President Barack Obama came away from NATO’s 60th anniversary summit in Strasbourg, France earlier this month with commitments from several European NATO members to send a total of 5,000 more troops to Afghanistan. The new European forces will have a limited mission, with some providing added security around Afghanistan’s presidential election slated for August, and others training the Afghan army and police.

The president said late last month the U.S. will send 21,000 additional troops to Afghanistan, 4,000 of them explicitly assigned to a training role. They will join some 38,000 U.S. and 35,000 NATO soldiers already stationed there.

But in an unprecedented action, 11 international aid agencies issued a joint report just days before the NATO summit, urging U.S. and NATO forces in Afghanistan to take far-reaching steps to cut down on the soaring casualties among civilians.

The report, “Caught in the Conflict,” focuses specifically on military and security issues as they affect Afghan civilians and does not take up broader issues in the conflict. Made public April 3, it is signed by Oxfam International, Save the Children UK, CARE Afghanistan, the Interchurch Organization for Economic Development and seven other organizations.

“In 2008 security conditions in Afghanistan reached their worst levels since 2001 and the total number of insurgent attacks was 50 percent higher than in 2007,” the report states. “The conflict has intensified and spread from the south and southeast, to areas which had been relatively stable, including provinces close to Kabul and in the north and west of the country. Civilians have been increasingly caught up in the conflict.”

Civilian casualties caused by all parties in the armed conflict totaled some 2,100 last year ― 30 percent more than 2007, the agencies said. Over half were caused by anti-government insurgents, but casualties caused by pro-government forces rose by a similar percentage, to a total of 828, which the report said “is generating widespread resentment and undermining support for the wider international peace presence in Afghanistan.”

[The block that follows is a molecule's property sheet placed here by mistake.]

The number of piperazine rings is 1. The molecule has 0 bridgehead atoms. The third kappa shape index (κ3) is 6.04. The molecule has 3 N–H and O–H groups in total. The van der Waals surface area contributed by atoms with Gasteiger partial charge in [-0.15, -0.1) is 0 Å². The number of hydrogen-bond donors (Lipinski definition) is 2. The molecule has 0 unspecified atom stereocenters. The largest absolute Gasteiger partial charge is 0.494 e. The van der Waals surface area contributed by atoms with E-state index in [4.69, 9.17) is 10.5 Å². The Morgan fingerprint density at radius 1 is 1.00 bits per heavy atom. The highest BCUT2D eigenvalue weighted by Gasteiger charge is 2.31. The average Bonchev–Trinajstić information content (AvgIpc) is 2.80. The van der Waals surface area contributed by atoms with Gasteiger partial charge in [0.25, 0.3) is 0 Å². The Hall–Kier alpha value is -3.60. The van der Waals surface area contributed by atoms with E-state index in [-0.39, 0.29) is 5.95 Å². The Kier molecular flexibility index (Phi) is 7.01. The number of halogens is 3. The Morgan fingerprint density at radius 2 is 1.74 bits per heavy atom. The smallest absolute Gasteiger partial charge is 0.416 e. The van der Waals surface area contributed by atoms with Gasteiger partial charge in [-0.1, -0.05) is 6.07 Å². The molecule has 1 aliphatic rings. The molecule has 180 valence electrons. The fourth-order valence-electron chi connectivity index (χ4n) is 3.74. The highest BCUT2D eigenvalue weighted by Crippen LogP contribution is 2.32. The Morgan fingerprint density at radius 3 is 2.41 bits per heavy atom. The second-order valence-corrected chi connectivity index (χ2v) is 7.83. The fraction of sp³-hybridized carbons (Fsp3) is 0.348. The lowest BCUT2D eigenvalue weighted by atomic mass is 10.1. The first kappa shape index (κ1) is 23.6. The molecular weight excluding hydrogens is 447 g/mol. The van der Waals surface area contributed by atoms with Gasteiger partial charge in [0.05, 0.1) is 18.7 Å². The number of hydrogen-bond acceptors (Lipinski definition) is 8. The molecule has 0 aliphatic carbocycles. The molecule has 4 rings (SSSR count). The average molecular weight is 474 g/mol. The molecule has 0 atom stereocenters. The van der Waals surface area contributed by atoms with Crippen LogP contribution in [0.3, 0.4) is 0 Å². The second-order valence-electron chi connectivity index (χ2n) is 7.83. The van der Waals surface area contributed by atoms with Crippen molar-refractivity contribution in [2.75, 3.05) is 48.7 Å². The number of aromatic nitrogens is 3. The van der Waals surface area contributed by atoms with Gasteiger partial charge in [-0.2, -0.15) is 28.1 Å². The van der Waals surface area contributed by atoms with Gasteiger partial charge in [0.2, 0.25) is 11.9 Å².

Air strikes pose a particular problem, the agencies said, with deaths soaring to 552 last year, up from 116 in 2006 and 321 in 2007. “Civilians have also suffered abuses during raids, especially those conducted at night, by pro-government forces, almost always by or with international military forces,” the report said. “A significant number of such raids have involved an excessive use of force, including loss of life, physical assault, damage to property and theft” as well as “aggressive and improper treatment of women.”

The agencies called for “all feasible measures to distinguish between civilians and combatants in all attacks,” and a major tightening of rules covering air attacks and night raids. They also addressed reports of prolonged detentions without trial, and torture and ill-treatment of prisoners, urging that detainees be assured their rights under international law, and greater access to human rights monitors.

The report pointed out that the conflict has seriously disrupted access to health, education and other social services, with hundreds of attacks and threats against schools that killed and injured dozens of children and forced schools to close. Attacks on health workers and clinics forced many to close and left hundreds of thousands of Afghan civilians without health care services.

“It is likely that planned increases in troops and military operations during 2009 will lead to higher levels of displacement, further restrictions to social services, and greater impediments on the ability of aid agencies to reach civilians in need of protection and assistance.”

The agencies also highlighted the problems presented by military units like the Provincial Reconstruction Teams and others performing relief activities, a role they said should instead be increasingly undertaken by the United Nations and by strengthened Afghan government programs.

They also warned of efforts including the Afghan Social Outreach Program and the Afghan Public Protection Force that seek to gather information on insurgent activities or to build local policing or counterinsurgency functions, which they said are apt to be targeted and/or taken over by insurgents, warlords or criminal elements.

“There is now wide agreement among policy-makers and politicians that military solutions alone cannot bring peace and stability to Afghanistan,” and any new strategy must include a major expansion of support for rural development along with greater international response to the plight of 8 million Afghans who are “food insecure” the report concluded. “In order to succeed, a comprehensive strategy urgently requires a substantial, coordinated and long-term international commitment both in terms of resources and political will.”

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